Man pleads guilty to smuggling-related charges over Texas deaths of 53 migrants in tractor-trailer

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FILE - Police and other first responders work the scene where officials say dozens of people have been found dead and multiple others were taken to hospitals with heat-related illnesses after a tractor-trailer containing suspected migrants was found on June 27, 2022, in San Antonio. One of six men charged in Texas over 53 migrants who died last year in the sweltering tractor-trailer has pleaded guilty for his role in the nation's deadliest human smuggling attempt from Mexico, federal prosecutors said Wednesday, Sept. 27, 2023. (AP Photo/Eric Gay, File)

SAN ANTONIO – One of six men charged in Texas over 53 migrants who died last year in a sweltering tractor-trailer has pleaded guilty for his role in the nation's deadliest human smuggling attempt from Mexico, federal prosecutors said Wednesday.

Christian Martinez, 29, is the first conviction for the U.S. government over the tragedy in San Antonio, where the truck was found on a remote back road in June 2022. The dead included eight children who were riding inside the trailer that had no air conditioning in the sweltering Texas heat.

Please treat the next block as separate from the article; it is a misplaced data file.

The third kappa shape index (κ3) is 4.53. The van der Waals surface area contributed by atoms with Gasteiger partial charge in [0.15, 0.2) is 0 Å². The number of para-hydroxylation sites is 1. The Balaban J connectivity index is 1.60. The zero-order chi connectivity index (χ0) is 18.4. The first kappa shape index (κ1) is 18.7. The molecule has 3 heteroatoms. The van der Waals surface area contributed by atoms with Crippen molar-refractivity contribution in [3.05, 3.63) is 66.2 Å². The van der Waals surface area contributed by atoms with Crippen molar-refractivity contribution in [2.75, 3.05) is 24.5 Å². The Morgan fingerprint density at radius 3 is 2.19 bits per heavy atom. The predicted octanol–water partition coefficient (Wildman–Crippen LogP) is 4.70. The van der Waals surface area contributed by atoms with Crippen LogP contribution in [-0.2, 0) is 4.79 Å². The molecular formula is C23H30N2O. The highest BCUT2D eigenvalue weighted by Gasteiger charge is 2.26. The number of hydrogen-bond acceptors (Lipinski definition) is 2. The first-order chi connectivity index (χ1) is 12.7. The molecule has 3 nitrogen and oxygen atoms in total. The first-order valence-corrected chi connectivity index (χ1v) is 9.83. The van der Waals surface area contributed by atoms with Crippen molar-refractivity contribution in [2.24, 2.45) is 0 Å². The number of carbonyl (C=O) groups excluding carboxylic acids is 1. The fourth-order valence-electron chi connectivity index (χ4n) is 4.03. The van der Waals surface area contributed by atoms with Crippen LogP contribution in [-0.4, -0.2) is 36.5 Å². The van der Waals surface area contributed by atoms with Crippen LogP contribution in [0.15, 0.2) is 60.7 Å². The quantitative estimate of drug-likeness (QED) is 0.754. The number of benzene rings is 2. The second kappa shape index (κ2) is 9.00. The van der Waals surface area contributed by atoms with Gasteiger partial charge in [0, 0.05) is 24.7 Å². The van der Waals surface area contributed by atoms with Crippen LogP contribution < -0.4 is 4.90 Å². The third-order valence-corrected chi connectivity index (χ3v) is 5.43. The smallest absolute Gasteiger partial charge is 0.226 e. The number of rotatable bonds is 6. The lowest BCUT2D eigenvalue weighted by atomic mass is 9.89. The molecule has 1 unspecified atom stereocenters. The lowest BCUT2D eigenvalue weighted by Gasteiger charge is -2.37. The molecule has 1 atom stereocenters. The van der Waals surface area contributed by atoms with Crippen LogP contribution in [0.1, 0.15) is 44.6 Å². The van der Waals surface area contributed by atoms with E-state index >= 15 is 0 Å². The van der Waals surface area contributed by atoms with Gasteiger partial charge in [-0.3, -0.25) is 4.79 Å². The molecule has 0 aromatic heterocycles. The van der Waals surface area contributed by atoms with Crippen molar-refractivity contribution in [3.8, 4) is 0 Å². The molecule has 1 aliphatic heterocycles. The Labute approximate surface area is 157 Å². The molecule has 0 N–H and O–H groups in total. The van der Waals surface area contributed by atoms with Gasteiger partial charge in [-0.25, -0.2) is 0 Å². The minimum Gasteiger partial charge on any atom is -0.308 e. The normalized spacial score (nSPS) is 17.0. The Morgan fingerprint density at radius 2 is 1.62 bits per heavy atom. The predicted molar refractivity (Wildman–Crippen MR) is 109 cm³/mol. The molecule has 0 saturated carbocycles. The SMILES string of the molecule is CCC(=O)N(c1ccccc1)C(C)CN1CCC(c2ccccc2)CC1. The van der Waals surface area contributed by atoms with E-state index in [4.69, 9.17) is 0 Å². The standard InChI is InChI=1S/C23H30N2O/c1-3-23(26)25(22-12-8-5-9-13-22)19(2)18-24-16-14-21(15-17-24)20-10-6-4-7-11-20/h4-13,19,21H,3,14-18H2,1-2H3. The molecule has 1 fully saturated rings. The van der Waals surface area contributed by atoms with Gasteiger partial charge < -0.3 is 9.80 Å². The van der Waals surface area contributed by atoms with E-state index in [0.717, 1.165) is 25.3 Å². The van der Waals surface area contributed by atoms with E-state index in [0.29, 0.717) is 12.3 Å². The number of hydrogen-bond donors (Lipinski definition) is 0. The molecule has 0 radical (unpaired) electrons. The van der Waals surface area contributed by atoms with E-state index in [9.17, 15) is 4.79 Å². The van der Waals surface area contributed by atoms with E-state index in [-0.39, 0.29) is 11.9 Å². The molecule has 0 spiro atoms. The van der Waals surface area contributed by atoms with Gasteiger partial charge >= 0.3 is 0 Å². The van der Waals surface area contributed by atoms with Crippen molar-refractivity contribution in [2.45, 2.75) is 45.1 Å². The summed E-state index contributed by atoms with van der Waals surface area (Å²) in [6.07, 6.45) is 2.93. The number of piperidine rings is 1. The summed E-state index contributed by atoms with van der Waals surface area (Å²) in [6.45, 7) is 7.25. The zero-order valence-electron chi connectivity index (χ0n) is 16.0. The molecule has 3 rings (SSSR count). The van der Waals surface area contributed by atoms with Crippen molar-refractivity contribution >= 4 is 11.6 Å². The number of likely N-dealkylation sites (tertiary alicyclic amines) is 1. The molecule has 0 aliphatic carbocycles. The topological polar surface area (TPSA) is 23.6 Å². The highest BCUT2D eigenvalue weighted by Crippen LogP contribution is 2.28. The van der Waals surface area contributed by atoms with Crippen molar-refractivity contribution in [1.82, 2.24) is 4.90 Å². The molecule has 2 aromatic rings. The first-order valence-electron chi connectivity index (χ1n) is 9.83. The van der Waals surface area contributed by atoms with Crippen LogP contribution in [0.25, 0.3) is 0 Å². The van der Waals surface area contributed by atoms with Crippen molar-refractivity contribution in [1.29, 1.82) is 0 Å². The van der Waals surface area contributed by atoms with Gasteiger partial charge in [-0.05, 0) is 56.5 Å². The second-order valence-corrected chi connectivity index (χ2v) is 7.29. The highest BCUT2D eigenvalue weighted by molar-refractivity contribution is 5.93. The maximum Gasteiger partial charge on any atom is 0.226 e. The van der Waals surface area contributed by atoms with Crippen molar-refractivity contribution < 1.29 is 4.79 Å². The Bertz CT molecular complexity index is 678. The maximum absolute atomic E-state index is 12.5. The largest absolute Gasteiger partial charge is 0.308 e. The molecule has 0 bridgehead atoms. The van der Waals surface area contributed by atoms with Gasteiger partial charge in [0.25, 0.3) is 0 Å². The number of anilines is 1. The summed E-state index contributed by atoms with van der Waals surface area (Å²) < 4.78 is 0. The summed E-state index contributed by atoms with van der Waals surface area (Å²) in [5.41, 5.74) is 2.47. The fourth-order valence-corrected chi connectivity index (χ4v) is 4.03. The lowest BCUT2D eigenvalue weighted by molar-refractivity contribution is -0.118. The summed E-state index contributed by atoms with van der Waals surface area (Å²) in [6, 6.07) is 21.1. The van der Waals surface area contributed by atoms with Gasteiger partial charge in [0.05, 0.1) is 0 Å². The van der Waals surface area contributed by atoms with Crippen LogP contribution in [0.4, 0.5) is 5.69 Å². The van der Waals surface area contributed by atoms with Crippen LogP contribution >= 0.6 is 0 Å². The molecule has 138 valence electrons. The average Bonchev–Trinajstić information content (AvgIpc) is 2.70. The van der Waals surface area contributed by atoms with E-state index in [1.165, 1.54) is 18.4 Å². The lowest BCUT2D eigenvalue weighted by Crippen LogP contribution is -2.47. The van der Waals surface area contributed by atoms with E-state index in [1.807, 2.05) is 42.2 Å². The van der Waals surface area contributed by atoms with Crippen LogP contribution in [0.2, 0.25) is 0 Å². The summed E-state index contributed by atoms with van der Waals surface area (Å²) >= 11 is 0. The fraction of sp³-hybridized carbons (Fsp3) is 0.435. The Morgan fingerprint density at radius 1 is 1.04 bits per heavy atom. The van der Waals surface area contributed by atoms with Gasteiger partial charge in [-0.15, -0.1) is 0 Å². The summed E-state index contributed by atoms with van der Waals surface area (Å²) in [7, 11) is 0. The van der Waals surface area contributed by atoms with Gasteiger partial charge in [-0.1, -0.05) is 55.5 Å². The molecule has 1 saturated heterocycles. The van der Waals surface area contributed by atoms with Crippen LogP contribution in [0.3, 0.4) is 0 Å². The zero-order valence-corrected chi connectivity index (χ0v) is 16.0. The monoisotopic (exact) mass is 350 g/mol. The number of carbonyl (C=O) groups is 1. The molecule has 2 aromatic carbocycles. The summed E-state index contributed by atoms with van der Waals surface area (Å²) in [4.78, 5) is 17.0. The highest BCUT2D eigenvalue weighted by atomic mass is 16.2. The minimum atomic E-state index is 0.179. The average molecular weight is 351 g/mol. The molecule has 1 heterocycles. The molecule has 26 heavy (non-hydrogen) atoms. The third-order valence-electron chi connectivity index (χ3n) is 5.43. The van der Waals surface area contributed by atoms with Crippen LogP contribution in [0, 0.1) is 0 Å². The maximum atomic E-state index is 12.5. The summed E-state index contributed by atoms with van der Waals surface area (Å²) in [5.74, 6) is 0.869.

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Martinez pleaded guilty to four smuggling-related charges and faces up to life in prison. Court records show his sentencing is set for Jan. 4.

David Shearer, an attorney for Martinez, declined comment.

Prosecutors said Martinez, who lived in suburban Houston, took the driver of the trailer to San Antonio to pick up the vehicle before it made its way to the U.S. border city of Laredo. Once there, Homero Zamorano Jr. allegedly loaded the migrants into the trailer and made his way back north while Martinez and four other men passed messages and made each other aware of the trailer's progress.

Zamorano and the other defendants are still awaiting trial. Zamorano has pleaded not guilty.

An indictment unsealed in June alleged that the men worked with human smuggling operations in Guatemala, Honduras and Mexico. They allegedly shared routes, guides, stash houses, trucks and trailers, some of which were stored at a private parking lot in San Antonio.

The truck had been packed with 67 people, and the dead included 27 from Mexico, 14 from Honduras, seven from Guatemala and two from El Salvador, authorities in Mexico said.

Migrants paid the organization up to $15,000 each to be taken across the U.S. border. The fee would cover up to three attempts to get into the country, according to the indictment.